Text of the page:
The book “Mathematics Mathematics for high-school teachers” by Usiskin et al. has what I find a hideously over-complicated approach, at the nutshell of which is a nice idea: How does the notion of the collection of real numbers as a geometric object (a line) mesh up with its realisation as an algebraic object (at the middle-school level, decimal expansions)?

Some things to think about in this connection: If real numbers are directed lengths, how do we add and subtract them? OK, that's not so bad; how about multiplication and division? Now how about square roots? One can draw a nice picture to show $\sqrt2$ as the length of the diagonal of a unit square (constructed on a unit length by ruler and compass) being ‘unfolded’ (by a compass) down to the real line; now we've taken square roots geometrically. Can we do the same thing with the circumference of a circle?

If one wants to think purely in terms of decimals, there's the age-old “Are $1$ and $0.\overline9$ really the same number (and why)?”. It's easy for middle schoolers, and good practice in long division, to find decimal expansions of some unfamiliar (for them) fractions, like $1/7$ and $1/13$; which ones terminate? Which ones repeat? Will one of these always happen? Can you predict in advance which is which, and how long it'll take before it terminates or repeats?

UPDATE: On further reflection, I suppose that the latter is “hands on only in a very rough sense. Perhaps one could consider the analogous sum $\sum_{i = 1}^\infty \frac1{2^i}$ by (‘building up’) laying down a strip, then another strip of half the length, then another of half that length, and so on; or (‘tearing down’) by cutting off from a long strip half its width, then half of the remaining width, and so forth.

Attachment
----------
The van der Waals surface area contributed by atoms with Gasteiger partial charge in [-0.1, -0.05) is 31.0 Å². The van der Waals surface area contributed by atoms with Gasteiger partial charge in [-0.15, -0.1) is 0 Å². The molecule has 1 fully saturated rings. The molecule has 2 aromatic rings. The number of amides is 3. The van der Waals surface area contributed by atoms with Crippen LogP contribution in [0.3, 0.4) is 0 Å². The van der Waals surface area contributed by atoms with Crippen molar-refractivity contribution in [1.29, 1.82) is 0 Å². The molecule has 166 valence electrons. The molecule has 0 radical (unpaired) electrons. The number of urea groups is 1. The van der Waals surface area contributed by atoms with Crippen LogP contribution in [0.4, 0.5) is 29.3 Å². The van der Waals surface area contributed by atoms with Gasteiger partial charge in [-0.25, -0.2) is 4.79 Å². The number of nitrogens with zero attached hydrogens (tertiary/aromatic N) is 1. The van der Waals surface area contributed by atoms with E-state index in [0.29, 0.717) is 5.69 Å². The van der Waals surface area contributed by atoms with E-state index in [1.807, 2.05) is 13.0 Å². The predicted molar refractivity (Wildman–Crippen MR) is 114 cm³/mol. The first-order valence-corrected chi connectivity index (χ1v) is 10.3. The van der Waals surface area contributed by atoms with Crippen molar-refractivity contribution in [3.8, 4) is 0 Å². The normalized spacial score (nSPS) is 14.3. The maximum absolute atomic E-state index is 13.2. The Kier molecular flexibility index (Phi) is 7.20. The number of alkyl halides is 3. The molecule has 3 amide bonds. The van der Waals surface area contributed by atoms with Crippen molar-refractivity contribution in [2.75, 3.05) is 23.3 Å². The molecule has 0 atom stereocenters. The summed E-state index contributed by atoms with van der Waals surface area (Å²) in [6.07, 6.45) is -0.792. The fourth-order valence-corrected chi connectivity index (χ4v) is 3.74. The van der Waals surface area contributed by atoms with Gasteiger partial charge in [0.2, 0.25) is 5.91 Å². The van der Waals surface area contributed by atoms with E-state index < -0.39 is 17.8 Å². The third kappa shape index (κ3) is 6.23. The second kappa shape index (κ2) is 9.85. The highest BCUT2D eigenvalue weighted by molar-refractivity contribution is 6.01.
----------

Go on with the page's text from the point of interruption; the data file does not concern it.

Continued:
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The book “Mathematics for high-school teachers” by Usiskin et al. has what I find a hideously over-complicated approach, at the nutshell of which is a nice idea: How does the notion of the collection of real numbers as a geometric object (a line) mesh up with its realisation as an algebraic object (at the middle-school level, decimal expansions)?

Some things to think about in this connection: If real numbers are directed lengths, how do we add and subtract them? OK, that's not so bad; how about multiplication and division? Now how about square roots? One can draw a nice picture to show $\sqrt2$ as the length of the diagonal of a unit square (constructed on a unit length by ruler and compass) being ‘unfolded’ (by a compass) down to the real line; now we've taken square roots geometrically. Can we do the same thing with the circumference of a circle?

If one wants to think purely in terms of decimals, there's the age-old “Are $1$ and $0.\overline9$ really the same number (and why)?”. It's easy for middle schoolers, and good practice in long division, to find decimal expansions of some unfamiliar (for them) fractions, like $1/7$ and $1/13$; which ones terminate? Which ones repeat? Will one of these always happen? Can you predict in advance which is which, and how long it'll take before it terminates or repeats?